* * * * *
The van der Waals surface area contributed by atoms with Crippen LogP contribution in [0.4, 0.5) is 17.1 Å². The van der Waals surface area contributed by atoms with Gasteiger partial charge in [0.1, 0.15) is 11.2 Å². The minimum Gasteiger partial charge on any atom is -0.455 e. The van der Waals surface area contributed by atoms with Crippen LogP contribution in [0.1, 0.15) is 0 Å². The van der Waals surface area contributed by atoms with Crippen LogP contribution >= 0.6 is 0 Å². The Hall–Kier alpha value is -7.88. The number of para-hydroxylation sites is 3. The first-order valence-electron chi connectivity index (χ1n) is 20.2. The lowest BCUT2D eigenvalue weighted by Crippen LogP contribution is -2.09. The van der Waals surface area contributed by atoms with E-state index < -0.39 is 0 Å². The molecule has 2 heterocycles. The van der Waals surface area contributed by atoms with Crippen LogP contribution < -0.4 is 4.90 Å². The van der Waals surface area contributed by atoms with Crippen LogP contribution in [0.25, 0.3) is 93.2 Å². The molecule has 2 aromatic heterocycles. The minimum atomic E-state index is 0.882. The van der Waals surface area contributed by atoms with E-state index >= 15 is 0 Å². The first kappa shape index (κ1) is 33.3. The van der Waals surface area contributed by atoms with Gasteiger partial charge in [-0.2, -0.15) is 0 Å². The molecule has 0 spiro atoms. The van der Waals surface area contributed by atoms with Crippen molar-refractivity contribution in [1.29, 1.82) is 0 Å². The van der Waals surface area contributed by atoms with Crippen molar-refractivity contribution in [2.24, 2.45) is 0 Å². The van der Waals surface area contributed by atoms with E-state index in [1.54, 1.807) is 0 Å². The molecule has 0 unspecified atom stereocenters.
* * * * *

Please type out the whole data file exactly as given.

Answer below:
The van der Waals surface area contributed by atoms with Crippen LogP contribution in [0.4, 0.5) is 17.1 Å². The van der Waals surface area contributed by atoms with Gasteiger partial charge in [0.1, 0.15) is 11.2 Å². The minimum Gasteiger partial charge on any atom is -0.455 e. The van der Waals surface area contributed by atoms with Crippen LogP contribution in [0.1, 0.15) is 0 Å². The van der Waals surface area contributed by atoms with Crippen LogP contribution >= 0.6 is 0 Å². The Hall–Kier alpha value is -7.88. The number of para-hydroxylation sites is 3. The first-order valence-electron chi connectivity index (χ1n) is 20.2. The lowest BCUT2D eigenvalue weighted by Crippen LogP contribution is -2.09. The van der Waals surface area contributed by atoms with E-state index < -0.39 is 0 Å². The molecule has 2 heterocycles. The van der Waals surface area contributed by atoms with Crippen LogP contribution < -0.4 is 4.90 Å². The van der Waals surface area contributed by atoms with Crippen LogP contribution in [0.25, 0.3) is 93.2 Å². The molecule has 2 aromatic heterocycles. The minimum atomic E-state index is 0.882. The van der Waals surface area contributed by atoms with E-state index >= 15 is 0 Å². The first kappa shape index (κ1) is 33.3. The van der Waals surface area contributed by atoms with Gasteiger partial charge in [-0.2, -0.15) is 0 Å². The molecule has 0 spiro atoms. The van der Waals surface area contributed by atoms with Crippen molar-refractivity contribution in [1.29, 1.82) is 0 Å². The van der Waals surface area contributed by atoms with Crippen molar-refractivity contribution in [2.24, 2.45) is 0 Å². The van der Waals surface area contributed by atoms with E-state index in [1.54, 1.807) is 0 Å². The molecule has 0 unspecified atom stereocenters.